First, offline architectures - the human frontiers around technology - can be a critical enabler in enhancing vaccine equity and enabling the impact of technical systems. Previous research has shown that local community organisations, neighbourhood organisations, RWAs, and formal and informal political leaders play an important role in bringing the state closer to the marginal sections of society. Indeed, they help the state, and the citizens see each other. Instances of this were also seen when RWAs mobilised vaccination campaigns in their localities.

In the case of technology, these intermediaries can enable access and negotiation with technology and the systems that underlie it. Working closely with these entities, while paying attention to some of the limitations in their approaches might be a critical pathway to mediate challenges around digital access.

Second, examining the role of new digital intermediaries can be critical. The use of Co-WIN for booking slots and managing certification saw the rise of a new category of intermediaries - such as chatbots, slot notification, and apps for finding vaccine slots and managing bookings. The digital nature of these intermediaries meant that they excluded those without digital access, and thereby mirroring the existing digital divide. An unintended (and perhaps unforeseen) consequence was that these intermediaries ended up redistributing slots to favour those with access - depriving those in local communities of it. Nonetheless, despite these challenges, digital intermediaries can play a role in enhancing efficiencies for those with pre-existing levels of digital access and become managers for those who wish to rely on such systems.

With them becoming prominent (for example, Healthifyme acquired Under45.in, Bangalore vaccine update, etc.), it is critical to think about regulatory mechanisms, accountability and governance processes, and crucially, financing. It also becomes essential to see if they can help build goodwill and trust in the vaccination processes by partnering with civil society organisations, community organisations, thus bridging the gap between online and offline.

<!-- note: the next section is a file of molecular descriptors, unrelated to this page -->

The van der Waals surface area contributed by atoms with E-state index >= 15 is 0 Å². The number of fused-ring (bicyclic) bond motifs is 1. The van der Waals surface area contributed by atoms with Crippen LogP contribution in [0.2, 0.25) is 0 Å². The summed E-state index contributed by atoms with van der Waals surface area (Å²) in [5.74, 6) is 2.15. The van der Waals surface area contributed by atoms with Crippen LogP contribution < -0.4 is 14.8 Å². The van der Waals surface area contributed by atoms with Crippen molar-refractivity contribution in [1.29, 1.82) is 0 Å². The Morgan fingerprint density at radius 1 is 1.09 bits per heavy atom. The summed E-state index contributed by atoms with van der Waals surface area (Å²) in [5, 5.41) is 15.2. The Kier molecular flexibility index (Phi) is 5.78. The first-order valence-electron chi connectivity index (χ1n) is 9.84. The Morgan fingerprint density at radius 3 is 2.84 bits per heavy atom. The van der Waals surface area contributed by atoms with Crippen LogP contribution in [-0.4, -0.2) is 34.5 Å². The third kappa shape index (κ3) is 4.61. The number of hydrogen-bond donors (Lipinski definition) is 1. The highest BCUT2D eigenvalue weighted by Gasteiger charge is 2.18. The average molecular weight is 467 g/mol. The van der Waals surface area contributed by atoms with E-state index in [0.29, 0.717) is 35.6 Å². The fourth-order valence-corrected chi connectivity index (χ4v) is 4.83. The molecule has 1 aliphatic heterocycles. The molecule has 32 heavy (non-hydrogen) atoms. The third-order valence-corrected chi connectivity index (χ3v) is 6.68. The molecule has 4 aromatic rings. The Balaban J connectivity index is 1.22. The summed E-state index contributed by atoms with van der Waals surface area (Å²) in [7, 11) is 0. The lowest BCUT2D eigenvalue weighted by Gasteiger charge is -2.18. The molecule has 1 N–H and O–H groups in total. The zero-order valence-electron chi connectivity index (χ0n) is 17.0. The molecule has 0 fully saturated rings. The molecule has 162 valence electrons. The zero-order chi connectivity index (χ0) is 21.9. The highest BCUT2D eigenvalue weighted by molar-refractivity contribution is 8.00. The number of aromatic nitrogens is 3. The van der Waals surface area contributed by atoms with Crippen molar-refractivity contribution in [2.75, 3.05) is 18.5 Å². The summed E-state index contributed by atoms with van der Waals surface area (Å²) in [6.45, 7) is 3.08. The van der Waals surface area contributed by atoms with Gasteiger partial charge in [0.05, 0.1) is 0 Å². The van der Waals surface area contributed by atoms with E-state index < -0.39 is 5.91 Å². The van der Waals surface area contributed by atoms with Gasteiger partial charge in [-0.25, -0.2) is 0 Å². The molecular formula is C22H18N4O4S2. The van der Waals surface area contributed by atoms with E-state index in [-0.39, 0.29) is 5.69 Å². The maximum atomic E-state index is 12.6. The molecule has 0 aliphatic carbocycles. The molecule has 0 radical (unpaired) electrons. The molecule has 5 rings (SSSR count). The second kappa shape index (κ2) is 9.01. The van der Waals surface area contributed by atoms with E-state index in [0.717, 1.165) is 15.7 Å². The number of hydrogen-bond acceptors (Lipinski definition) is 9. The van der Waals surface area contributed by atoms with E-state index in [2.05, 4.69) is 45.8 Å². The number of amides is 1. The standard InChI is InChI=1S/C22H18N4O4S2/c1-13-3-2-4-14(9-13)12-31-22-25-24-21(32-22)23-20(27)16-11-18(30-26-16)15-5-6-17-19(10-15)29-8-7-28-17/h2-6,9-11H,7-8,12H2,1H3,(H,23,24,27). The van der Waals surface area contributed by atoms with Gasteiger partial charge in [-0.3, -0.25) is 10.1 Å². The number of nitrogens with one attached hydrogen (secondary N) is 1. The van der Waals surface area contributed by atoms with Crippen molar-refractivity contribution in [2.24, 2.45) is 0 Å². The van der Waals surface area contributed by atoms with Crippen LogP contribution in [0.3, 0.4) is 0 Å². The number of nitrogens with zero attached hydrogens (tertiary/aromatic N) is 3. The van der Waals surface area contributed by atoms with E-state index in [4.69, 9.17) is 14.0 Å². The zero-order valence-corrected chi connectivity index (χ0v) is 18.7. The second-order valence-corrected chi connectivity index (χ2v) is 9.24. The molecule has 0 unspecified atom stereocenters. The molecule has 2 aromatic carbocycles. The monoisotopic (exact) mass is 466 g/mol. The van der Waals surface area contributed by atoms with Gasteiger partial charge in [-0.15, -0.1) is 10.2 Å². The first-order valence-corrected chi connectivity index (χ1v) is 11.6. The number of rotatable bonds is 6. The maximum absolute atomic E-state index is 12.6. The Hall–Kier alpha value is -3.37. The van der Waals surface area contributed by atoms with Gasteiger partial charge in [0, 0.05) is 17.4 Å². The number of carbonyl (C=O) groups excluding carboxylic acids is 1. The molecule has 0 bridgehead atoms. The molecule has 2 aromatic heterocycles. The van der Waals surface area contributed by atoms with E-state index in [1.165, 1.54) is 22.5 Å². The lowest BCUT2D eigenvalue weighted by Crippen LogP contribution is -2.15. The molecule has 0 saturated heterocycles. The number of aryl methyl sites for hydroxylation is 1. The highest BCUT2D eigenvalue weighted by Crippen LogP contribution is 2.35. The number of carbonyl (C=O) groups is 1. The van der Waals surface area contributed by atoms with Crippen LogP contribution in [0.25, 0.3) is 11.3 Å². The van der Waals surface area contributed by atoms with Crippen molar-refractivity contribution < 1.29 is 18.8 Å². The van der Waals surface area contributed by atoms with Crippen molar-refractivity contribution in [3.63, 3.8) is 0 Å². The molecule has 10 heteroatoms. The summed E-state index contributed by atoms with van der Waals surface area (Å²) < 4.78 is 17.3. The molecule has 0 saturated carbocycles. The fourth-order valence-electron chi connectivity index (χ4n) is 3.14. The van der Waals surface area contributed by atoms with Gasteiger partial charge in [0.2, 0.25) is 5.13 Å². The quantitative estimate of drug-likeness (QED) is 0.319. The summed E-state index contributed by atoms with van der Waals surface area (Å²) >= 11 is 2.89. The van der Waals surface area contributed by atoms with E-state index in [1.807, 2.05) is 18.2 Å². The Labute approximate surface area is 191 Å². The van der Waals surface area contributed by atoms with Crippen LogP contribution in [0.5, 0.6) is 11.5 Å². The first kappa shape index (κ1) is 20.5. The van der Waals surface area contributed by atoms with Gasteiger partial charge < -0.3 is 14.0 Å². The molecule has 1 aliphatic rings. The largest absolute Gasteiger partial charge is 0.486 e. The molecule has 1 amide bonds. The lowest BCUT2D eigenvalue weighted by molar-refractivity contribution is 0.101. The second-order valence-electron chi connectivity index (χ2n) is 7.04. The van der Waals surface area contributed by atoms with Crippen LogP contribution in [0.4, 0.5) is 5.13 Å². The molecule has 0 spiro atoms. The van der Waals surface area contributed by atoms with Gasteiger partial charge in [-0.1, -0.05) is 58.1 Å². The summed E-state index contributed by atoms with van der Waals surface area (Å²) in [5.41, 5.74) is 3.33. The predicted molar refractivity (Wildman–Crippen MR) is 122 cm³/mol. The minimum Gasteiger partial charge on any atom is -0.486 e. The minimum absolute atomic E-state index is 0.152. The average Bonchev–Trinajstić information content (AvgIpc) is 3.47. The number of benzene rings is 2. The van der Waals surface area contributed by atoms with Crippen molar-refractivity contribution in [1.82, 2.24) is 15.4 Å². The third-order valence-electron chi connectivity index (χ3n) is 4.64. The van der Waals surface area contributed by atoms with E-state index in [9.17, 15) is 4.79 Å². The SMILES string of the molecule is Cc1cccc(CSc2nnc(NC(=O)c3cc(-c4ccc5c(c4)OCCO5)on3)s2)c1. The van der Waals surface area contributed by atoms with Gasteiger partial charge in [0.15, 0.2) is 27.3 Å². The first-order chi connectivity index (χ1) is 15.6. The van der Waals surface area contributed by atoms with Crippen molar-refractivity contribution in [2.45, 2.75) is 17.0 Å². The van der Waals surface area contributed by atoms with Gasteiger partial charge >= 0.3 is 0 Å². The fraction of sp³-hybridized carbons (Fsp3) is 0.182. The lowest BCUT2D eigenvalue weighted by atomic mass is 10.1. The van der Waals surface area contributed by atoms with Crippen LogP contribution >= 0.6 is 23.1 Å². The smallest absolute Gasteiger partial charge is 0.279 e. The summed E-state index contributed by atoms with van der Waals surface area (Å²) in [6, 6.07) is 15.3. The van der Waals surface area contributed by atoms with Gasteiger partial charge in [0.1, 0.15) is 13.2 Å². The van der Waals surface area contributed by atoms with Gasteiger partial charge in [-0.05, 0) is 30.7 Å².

Co-WIN is useless for semi-rural areas. There was a vaccine shortage, and my son was continuously searching for slots to book for me - Interviewee respondent from Kozhikode

As we go forward to ensure that vaccination for all is a reality, it is essential to think of a harmonious balance between civil society and the government in leveraging digital technologies for vaccination. There is a need to innovate and incubate frameworks to embed phydigital systems for state operations to ensure no one is left behind. With the need for booster shots, new strains of the coronavirus and the threat of more pandemics in the future, it becomes essential to build these institutions in place which caters for all and enables the gains of technology to be reaped by all.

(The writers are with Aapti Institute)

Disclaimer: The views expressed above are the author’s own. They do not necessarily reflect the views of DH.

Published 26 October 2021, 10:40 IST